Tuesday, 20 September 2011

(Even) more on the nature of evil

*

Although there is a distal and ultimate sense in which everything that is is Good, evil here and now in this world is real and purposive.

*

However evil is not a primary thing, it is expressed only in relation to the Good - evil is anti-Good.

(Secular modernity cannot conceptualize evil precisely because it cannot conceptualize Good - or more exactly, the 'good' of modern secular Leftism is first subversion then inversion of The Good.)

*

So, although much or most actual evil is (merely) a kind of selfishness and short-termism (hedonism) - a desire for self-sufficiency - this is not adequate to conceptualize evil in evil's ultimate sense (which is a less-ultimate sense than Good).

*

Evil is motivated against Good - evil is not indifferent to Good.

Evil is not content simply to be evil in its own time and place and manner, evil is not (merely) autonomous self-satisfaction: ultimate evil actively and tirelessly seeks the ruin of Good - of all Good.

Evil is not, therefore, encapsulated; it is totalitarian and universal.

*

Evil will never be content to make its own little (or big) world of evil; always it yearns and strives for the ruin of Good wherever and whenever it exists (and Good always exists - even when partial, deformed, misapplied).

*

The spirit of Morgoth is immortal and has an insatiable and eternal desire for destruction of the Good, for the ruin of creation. He can be imprisoned or exiled - but not killed; nor can his purpose be coercively changed (the choice of an angel is irrevocable).

Only by remaking the whole of existing reality could evil be ended, will evil be ended.

*

4 comments:

JP said...

Evil is not content simply to be evil in its own time and place and manner, evil is not (merely) autonomous self-satisfaction: ultimate evil actively and tirelessly seeks the ruin of Good - of all Good.

Modern liberalism is a totalitarian, universal ideology that actively and tirelessly thrusts itself into every area of human social, economic, scientific, artistic, and political interaction. Why? Modern liberalism is evil and cannot tolerate truth, beauty, or virtue. Thus it seeks to crush them wherever they can be found.

baduin said...

In a naive view, evil and good are opposites. Absolute evil sits on one end, absolute good on another, and all other things are set somewhere in between.

This view is dangerously simplified. A better view of evil is expressed in the old adage: "Corruptio optimi pessima". Corruption of the best is worst. In other words, the great evil is a corrupted great good. Because of that, great evil is similar to great good - but turned to evil purposes.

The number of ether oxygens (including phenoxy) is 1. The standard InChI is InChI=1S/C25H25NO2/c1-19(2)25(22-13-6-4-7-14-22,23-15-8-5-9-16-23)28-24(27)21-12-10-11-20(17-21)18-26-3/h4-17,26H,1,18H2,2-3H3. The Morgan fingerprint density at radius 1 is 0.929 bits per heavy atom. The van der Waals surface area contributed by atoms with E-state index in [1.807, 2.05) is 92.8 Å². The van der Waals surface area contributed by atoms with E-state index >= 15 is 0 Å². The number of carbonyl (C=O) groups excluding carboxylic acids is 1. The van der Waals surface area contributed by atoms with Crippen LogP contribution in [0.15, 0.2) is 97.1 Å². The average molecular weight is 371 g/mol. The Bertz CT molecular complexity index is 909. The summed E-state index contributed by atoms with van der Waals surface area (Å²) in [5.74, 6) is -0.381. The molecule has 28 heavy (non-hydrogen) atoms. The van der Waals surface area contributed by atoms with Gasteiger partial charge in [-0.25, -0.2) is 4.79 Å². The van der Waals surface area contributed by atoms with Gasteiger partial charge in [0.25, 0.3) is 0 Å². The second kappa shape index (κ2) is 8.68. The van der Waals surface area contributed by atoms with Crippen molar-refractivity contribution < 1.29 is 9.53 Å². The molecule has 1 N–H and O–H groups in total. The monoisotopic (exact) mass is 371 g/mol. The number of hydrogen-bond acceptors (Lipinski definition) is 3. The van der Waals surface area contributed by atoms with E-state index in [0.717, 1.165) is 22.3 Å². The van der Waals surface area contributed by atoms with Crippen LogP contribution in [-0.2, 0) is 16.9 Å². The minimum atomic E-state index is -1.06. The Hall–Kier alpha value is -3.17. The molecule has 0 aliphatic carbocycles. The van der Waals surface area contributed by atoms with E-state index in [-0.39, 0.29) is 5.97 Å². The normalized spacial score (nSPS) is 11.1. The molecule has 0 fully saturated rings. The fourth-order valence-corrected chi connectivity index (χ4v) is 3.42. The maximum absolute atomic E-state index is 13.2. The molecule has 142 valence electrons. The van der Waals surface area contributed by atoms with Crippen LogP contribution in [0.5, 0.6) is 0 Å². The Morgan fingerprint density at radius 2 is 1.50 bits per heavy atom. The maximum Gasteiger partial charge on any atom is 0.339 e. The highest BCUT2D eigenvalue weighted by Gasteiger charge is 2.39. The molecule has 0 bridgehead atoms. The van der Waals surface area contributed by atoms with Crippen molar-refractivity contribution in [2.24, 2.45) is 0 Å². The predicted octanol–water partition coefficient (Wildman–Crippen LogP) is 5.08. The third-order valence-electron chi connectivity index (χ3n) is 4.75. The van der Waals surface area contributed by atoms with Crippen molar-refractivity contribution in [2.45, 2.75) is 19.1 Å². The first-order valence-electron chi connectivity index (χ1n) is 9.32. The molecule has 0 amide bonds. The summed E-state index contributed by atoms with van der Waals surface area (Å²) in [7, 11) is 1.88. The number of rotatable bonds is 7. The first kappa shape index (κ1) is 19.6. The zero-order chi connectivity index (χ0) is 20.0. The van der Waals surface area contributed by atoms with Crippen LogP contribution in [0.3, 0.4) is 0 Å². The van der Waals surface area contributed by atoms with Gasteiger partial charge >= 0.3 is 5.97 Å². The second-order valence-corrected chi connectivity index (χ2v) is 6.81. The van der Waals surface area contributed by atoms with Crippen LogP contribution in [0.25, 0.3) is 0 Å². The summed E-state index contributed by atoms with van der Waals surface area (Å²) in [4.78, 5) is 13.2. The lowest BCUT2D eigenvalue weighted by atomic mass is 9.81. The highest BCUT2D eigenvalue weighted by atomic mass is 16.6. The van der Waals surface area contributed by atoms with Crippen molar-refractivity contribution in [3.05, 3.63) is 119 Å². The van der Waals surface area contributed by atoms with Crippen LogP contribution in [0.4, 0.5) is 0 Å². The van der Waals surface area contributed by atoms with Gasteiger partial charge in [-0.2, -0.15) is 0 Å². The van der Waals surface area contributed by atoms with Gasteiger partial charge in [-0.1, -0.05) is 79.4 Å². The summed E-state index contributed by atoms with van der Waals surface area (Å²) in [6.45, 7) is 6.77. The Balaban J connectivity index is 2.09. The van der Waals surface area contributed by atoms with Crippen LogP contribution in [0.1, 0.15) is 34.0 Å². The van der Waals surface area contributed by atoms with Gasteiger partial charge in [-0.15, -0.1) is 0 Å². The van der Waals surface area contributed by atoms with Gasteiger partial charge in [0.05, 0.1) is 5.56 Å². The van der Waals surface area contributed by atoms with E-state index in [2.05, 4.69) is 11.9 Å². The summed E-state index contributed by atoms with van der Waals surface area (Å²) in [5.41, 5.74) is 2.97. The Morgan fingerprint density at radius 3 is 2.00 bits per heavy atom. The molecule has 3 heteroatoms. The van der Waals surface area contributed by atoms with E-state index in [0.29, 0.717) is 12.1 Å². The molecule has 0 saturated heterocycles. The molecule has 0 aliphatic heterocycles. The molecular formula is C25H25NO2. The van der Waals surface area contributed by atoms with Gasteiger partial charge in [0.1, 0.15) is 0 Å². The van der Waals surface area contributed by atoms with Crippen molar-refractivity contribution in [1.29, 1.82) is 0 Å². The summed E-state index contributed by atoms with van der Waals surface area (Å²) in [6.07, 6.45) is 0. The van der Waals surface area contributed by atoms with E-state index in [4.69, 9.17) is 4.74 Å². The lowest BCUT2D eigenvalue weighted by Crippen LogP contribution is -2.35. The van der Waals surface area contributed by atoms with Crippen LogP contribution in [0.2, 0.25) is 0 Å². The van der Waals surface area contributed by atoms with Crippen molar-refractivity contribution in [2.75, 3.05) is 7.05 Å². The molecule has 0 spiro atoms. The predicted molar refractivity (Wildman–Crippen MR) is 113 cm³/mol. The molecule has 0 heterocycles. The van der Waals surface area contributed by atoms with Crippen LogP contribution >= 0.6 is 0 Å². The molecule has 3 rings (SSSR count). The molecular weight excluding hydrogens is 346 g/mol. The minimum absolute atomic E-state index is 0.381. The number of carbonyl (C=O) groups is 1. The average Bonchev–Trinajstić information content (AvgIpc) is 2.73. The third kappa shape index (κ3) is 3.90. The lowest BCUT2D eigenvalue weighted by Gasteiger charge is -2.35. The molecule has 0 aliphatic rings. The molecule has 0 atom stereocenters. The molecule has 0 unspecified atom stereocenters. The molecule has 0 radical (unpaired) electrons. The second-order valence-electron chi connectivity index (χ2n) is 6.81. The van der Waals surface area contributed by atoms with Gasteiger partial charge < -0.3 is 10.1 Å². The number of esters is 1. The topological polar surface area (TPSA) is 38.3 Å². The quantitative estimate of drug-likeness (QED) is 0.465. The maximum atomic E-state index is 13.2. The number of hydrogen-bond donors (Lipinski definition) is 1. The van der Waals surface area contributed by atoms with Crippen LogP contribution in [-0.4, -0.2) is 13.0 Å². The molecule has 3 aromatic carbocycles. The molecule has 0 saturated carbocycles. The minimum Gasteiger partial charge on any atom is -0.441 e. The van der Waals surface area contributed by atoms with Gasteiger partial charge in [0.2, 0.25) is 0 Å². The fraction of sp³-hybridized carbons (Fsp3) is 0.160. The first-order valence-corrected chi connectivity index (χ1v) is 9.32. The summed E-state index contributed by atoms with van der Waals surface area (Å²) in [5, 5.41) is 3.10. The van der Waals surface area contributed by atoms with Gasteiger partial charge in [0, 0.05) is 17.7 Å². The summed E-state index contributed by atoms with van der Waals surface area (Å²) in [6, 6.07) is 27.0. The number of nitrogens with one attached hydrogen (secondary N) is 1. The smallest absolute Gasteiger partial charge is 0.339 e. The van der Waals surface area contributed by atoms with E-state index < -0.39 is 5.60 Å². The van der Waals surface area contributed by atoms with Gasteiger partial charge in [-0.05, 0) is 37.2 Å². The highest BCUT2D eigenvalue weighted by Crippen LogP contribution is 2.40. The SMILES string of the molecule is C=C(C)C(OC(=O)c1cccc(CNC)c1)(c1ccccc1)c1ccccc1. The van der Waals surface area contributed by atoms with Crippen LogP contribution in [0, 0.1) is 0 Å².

What is opposite to the Absolute Good is Nothingness - which is not evil, not even existing; and for that reason is not dangerous.

Further, reality is organized into many levels, which are hierarchically organized. At the bottom is the inorganic matter, higher there are plants, animals, men, and even further spirits. Obviously, virtues belonging to higher levels are better than those of lower levels. A wise man is better than a strong man, and a saint better than a philosopher. Higher levels are also stronger – in the long term. A boxer can kill a scientist with one blow, but it is the scientist who will in the end wield the power to destroy the world. Less obviously, in the long term the development of morality is more important than the development of science. The science can emerge and develop only thanks to specific moral, philosophical and theological preconditions.

Obviously, higher levels are not accessible to beings belonging to the lower levels; although men are able to notice spiritual virtues, they do so only with utmost difficulty. It should be noted that morality, or virtue, can be thought of as such a level of being; it is of course different from moral judgement of behaviour. The morality as an objective characteristic means the level of development of moral ideas and practical training in living according to them. This objective moral development can be used for evil, that is immorally, similarly to any other good.

To say that stronger man is better than a weak one (ceteris paribus) seems contrary to Christianity. To understand this, it is necessary to understand the difference between morality and objective goodness. Morality and law show us how to behave and allow us to judge the behaviour of others; but the objective goodness is not a judgement, but an observable characteristic, similar to energy, momentum or entropy. We at present lack even the words to speak about objective good and evil. Catholic Church, when it is forced to distinguish between the moral judgement of behaviour and intrinsic valuation, as in the case of homosexualism, has to use circumlocutions, such as “objectively disordered relationship”. This means simply that homosexuals are objectively worse than heterosexuals, poor than rich, weak are worse than strong, sick than healthy, ugly are worse than beautiful, stupid than wise, etc. This is not a moral judgement, but a simple factual observation – you can judge how somebody uses his potential, but can hardly praise somebody for the mere fact of possessing it.